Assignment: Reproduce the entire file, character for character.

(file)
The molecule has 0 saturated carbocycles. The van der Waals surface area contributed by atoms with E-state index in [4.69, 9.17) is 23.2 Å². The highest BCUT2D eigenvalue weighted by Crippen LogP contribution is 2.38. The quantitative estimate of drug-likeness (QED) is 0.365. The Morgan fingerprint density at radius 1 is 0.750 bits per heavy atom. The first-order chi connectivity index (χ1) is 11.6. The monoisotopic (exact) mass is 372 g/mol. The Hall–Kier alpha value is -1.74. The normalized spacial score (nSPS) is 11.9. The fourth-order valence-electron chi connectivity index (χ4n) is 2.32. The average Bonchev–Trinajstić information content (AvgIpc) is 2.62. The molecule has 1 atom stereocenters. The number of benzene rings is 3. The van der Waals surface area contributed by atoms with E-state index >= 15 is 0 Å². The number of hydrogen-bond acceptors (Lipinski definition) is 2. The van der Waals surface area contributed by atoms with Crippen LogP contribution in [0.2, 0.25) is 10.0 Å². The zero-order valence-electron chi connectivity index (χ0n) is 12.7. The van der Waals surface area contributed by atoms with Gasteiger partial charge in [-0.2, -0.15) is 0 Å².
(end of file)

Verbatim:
The molecule has 0 saturated carbocycles. The van der Waals surface area contributed by atoms with E-state index in [4.69, 9.17) is 23.2 Å². The highest BCUT2D eigenvalue weighted by Crippen LogP contribution is 2.38. The quantitative estimate of drug-likeness (QED) is 0.365. The Morgan fingerprint density at radius 1 is 0.750 bits per heavy atom. The first-order chi connectivity index (χ1) is 11.6. The monoisotopic (exact) mass is 372 g/mol. The Hall–Kier alpha value is -1.74. The normalized spacial score (nSPS) is 11.9. The fourth-order valence-electron chi connectivity index (χ4n) is 2.32. The average Bonchev–Trinajstić information content (AvgIpc) is 2.62. The molecule has 1 atom stereocenters. The number of benzene rings is 3. The van der Waals surface area contributed by atoms with E-state index >= 15 is 0 Å². The number of hydrogen-bond acceptors (Lipinski definition) is 2. The van der Waals surface area contributed by atoms with Crippen LogP contribution in [0.2, 0.25) is 10.0 Å². The zero-order valence-electron chi connectivity index (χ0n) is 12.7. The van der Waals surface area contributed by atoms with Gasteiger partial charge in [-0.2, -0.15) is 0 Å².